limbkiller, gps man and B81 like this.
  7. DPVY

    DPVY Well-Known Member

    390
    Dec 1, 2017
    Between the number of classes you are taking, and your journey in competitive shooting, you are straight putting in work.
    Keep it up, man.

    Also laughed hard at this thread. There are some interesting instructors out there. When I was teaching I prefaced each class with two things; 1st, "if you point a gun at me, I'm going to assume we are in a gunfight" and "there are a hundred ways to skin a cat. I'm just showing you some of the ways that have worked for me".
     
    limbkiller, WC145, 45ACP_ray and 5 others like this.
  8. 1911fanatic

    1911fanatic Well-Known Member

    Nov 27, 2011
    My valor has also never failed.


    Sent from my iPhone using Tapatalk
     
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  9. JNW

    JNW Well-Known Member

    Apr 19, 2017
    Way to go! Last time I renewed my CCW the instructor started the class by reviewing different types of handguns. He showed a pic of a 1911 and referred to it as an antique that was unreliable and a poor choice for self defense. When we started shooting several modern guns wouldn’t run and needed attention. My Dan Wesson 1911 worked flawlessly and I shot a perfect score. The best way to survive a gunfight with my classmates would be to hold still!
    1911s are excellent tools for a number of jobs. Like any tool you have to understand ow it works and maintain it properly.
    Jeff
     
  10. Josh_Putman

    Josh_Putman Well-Known Member

    392
    Jun 17, 2014
    I've heard similar stuff. I had a range day with some guys a few weeks ago, and they were giving me crap about my 1911. They stopped after the first few drills when I was outshooting them.

    Gotta love it.

    Sent from my SM-G970U using Tapatalk
     
  11. gaijin

    gaijin Well-Known Member

    May 18, 2015
    Similar experience here.

    CCW "Instructor" had a hard on for 1911's/"jamomatics" and was singing the praises of Glocks.
    This type of crap is really unnecessary in a CCW classroom; discuss the points involving the judicious use of deadly force, awareness, etc.- don't "diss" my choice of firearm.
    This guy was actually hanging crap on 1911's- and their owners,in class.
    (The instructor had a Shooting "academy" I'd never heard of, which means nothing)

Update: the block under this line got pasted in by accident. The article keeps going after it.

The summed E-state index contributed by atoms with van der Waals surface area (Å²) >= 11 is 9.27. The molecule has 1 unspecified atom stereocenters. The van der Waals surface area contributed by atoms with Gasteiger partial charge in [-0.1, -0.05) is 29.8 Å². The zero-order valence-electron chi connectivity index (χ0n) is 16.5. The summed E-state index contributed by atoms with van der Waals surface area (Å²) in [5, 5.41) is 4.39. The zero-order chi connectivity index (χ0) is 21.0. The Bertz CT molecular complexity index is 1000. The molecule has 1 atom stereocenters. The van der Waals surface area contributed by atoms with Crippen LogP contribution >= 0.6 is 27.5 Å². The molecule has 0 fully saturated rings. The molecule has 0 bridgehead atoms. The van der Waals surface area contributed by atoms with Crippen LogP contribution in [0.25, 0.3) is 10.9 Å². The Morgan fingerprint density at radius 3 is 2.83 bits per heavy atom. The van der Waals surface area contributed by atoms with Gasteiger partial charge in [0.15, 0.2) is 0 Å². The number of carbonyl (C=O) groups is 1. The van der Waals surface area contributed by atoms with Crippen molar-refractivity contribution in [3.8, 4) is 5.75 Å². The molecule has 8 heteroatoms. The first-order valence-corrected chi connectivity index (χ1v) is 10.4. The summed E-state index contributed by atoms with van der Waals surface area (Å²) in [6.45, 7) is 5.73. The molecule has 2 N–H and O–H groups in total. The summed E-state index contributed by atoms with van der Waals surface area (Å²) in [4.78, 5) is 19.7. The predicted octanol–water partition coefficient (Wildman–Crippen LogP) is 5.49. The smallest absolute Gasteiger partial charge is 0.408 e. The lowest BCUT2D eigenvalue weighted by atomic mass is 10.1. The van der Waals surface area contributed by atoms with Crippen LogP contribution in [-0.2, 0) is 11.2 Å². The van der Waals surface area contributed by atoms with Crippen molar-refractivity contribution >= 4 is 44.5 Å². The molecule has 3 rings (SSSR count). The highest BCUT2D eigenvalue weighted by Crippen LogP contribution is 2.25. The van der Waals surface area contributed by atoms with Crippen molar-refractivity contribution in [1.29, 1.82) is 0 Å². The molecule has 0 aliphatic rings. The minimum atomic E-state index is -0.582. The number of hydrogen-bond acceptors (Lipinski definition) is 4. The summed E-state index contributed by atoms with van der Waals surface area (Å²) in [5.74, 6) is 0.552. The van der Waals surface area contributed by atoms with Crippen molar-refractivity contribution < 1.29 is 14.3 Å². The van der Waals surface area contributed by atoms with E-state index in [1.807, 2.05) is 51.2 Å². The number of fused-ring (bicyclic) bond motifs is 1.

The saying "money talks and BuXXshit walks" comes to mind.....

    At the range, with the shooting portion of class underway, the dufus was walking the line watching the shooting in progress, while making comments to the shooters.

    Now the the shooting requirements are absurdly easy/simple, many still had difficulty because they are not "gun people" and obviously don't practice on any regular basis.
    If I recall the "test" was something like 2-6 shot strings at 3 yds., 10 yds. and it seems the "distance" string was 15 yds. Granted, a valid test for an imagined self defense shooting.

    As he walked behind me and viewed my target, seeing one large hole, he said absolutely nothing.

    I made a point of using a flashy "old school" 1911 to prove a point (and OK, as a nice way to say "eff you pal").

    [​IMG]
     
  12. WC145

    WC145 Every day is Saturday and every night's a party!

    Jan 1, 2013
    I'm no professional shooting instructor but I have a lot of years of military and LE training and experience. I read these threads about classes people are taking and some of them sound like folks aren't getting their money's worth, even when they're free.:roll:


    ETA: My opinion on self defense instruction in general, and firearms self defense instruction in particular, is this - None of this stuff is rocket surgery. Simple is usually fast, effective, and easy to learn. If you can't use what you were "taught" when you leave a class there was a problem with the presentation or the content. Or both.
     
    Last edited: Aug 25, 2019
  13. Stumpnav

    Stumpnav Member

    71
    Aug 18, 2019